The Daily Mail recently reported that stickers with "Gay free zone. Verily Allah is severe in punishment" had been posted across the London borough of Tower Hamlets. Stickers may not seem to be a serious crime, however they have garnered more attention than many other stories of Muslim homophobia. The attention should be welcomed. Just as US law enforcers have long been aware that gang graffiti is the first step toward gang-controlled areas, the anti-gay stickers around Tower Hamlets are meant, in part, to declare it a Sharia-compliant, Muslim-only area.

But Britain is a liberal democracy.

Europe has long prided itself on its "tolerance," not only of immigrant cultures, but also of homosexuality, nudity in the media, alternative lifestyles, and so on. Secretly, and not so secretly, modern European's have contrasted their own countries with the US's "religious Right," which they perceive as embodying an intolerance long forced out of Europe.

Things are not quite so clear cut, it turns out. The average Frenchman or Englishman might tolerate homosexual nightclubs with no less sincerity than he does Salafi mosques, but these sites embody different worldviews in the twenty-first century, and incompatible notions of how to live life.

With an estimated 44 million Muslims in Europe (up from 29.6 million in 1990), the continent now has its own fast-growing "religious Right" in the form of Islam, which, with few exceptions, looks extremely unfavorably upon homosexuality and many aspects of European life.

Attitudes vary from one school of Islam to the next, of course, just as they do among Muslims across the continent. A 2009 Gallop poll found that British Muslims were considerably more conservative than European Muslims, on an array of issues from pornography to suicide. However, as the Guardian noted, "The most dramatic contrast was found in attitudes towards homosexuality. Not one of the 500 British Muslims interviewed believed that homosexual acts were morally acceptable. […] By comparison, 35% of French Muslims found homosexual acts to be acceptable."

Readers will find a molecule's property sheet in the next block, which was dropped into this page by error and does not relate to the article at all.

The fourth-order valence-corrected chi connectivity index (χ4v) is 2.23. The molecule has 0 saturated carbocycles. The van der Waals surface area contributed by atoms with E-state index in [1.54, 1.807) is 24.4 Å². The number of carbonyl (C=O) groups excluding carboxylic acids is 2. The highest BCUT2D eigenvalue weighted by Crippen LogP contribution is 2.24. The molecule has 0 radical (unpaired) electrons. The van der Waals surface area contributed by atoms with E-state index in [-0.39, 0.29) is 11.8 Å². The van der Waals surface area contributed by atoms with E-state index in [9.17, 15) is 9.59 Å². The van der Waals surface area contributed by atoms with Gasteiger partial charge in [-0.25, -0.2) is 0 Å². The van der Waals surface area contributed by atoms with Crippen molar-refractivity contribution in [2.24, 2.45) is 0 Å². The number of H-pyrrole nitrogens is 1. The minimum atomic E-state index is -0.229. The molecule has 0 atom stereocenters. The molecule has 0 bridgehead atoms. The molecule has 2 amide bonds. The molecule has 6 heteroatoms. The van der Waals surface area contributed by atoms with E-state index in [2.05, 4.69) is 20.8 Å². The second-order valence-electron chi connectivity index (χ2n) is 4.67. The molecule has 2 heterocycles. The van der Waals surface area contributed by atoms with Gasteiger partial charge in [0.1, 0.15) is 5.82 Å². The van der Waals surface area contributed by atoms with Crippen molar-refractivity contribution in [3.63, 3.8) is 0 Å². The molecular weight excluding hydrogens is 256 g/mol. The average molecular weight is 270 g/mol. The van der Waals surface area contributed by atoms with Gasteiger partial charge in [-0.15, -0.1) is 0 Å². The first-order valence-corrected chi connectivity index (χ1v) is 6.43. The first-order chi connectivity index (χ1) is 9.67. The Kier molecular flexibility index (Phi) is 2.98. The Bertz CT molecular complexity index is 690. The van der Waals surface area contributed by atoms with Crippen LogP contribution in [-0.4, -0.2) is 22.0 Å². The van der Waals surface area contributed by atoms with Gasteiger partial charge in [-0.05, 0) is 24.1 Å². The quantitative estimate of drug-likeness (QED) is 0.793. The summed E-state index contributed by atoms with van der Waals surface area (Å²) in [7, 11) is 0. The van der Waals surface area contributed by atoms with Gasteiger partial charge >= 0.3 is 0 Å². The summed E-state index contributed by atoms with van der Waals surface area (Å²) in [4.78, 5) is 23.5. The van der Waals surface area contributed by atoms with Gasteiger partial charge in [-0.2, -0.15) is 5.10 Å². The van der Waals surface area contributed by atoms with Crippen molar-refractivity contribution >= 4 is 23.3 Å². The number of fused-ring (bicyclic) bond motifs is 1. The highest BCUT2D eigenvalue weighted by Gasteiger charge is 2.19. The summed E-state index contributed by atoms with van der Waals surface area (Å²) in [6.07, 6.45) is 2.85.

Although homophobia is rightly considered to be anathema to modern society, in 2005, Baronnes Warsi – the current Conservative Party chair – distributed leaflets to Muslim areas, as part of her election campaign, in which she sought to exploit religious conservatism in regard to homosexuality. Baroness Warsi accused the Labour Party of reducing "the age of consent for homosexuality from 18 to 16 allowing school children to be propositioned for homosexual relationships" and promised to "campaign strongly for an end to[…] the promotion of homosexuality that undermines family life."

The baroness is not an Islamist, it should be stressed, although she sometimes inadvertently gives the impression of being a political opportunist. After failing to get herself elected, Warsi appeared to recant, saying, "Why did I phrase it like that? What was I on?" She has softened her position still further over the last few years, and recently compared homophobia to "Islamophobia," which she believes to be the main topic among apparently conversationally-challenged non-Muslims.

The Netherlands' perception of itself as Europe's progressive hot-spot was brutally shattered in 2008. Gay couples had long been able to walk around freely, openly holding hands; prostitution was tolerated, and marijuana could be smoked in certain cafés. But Muslim violence against homosexuals, and intolerance towards the Netherlands' liberal attitudes, had already begun to color the scene. In 2008 at a fashion show aimed at promoting tolerance towards homosexuals, model Mike Du Pree was dragged from the catwalk and beaten by ten Muslim youths. His nose was broken in the attack.

The public nature of the attack meant that the Netherlands could no longer deny the problem.

In Britain, attacks have been lower profile, with the media choosing to under-report even the most brutal incidents. Warsi's leaflets also attracted little attention at the time.

Not surprisingly, many young Muslims – previously normal, well-adjusted, young men and women – have been radicalized on campus. According to the Centre for Social Cohesion, 25% of Muslim students said that they had "not very much or no respect at all for homosexuals," as opposed to 4% of non-Muslims who agreed with the statement. Among Muslim men on campus the number was higher, at 32%, as opposed to 4% of non-Muslim men.

Dalia Mogahed, who officially unveiled the findings of the 2009 Gallop poll on Muslim attitudes, appears to be correct in her assessment: "the Muslim-West gap rests on differences in attitudes toward sexual liberalization and gender issues."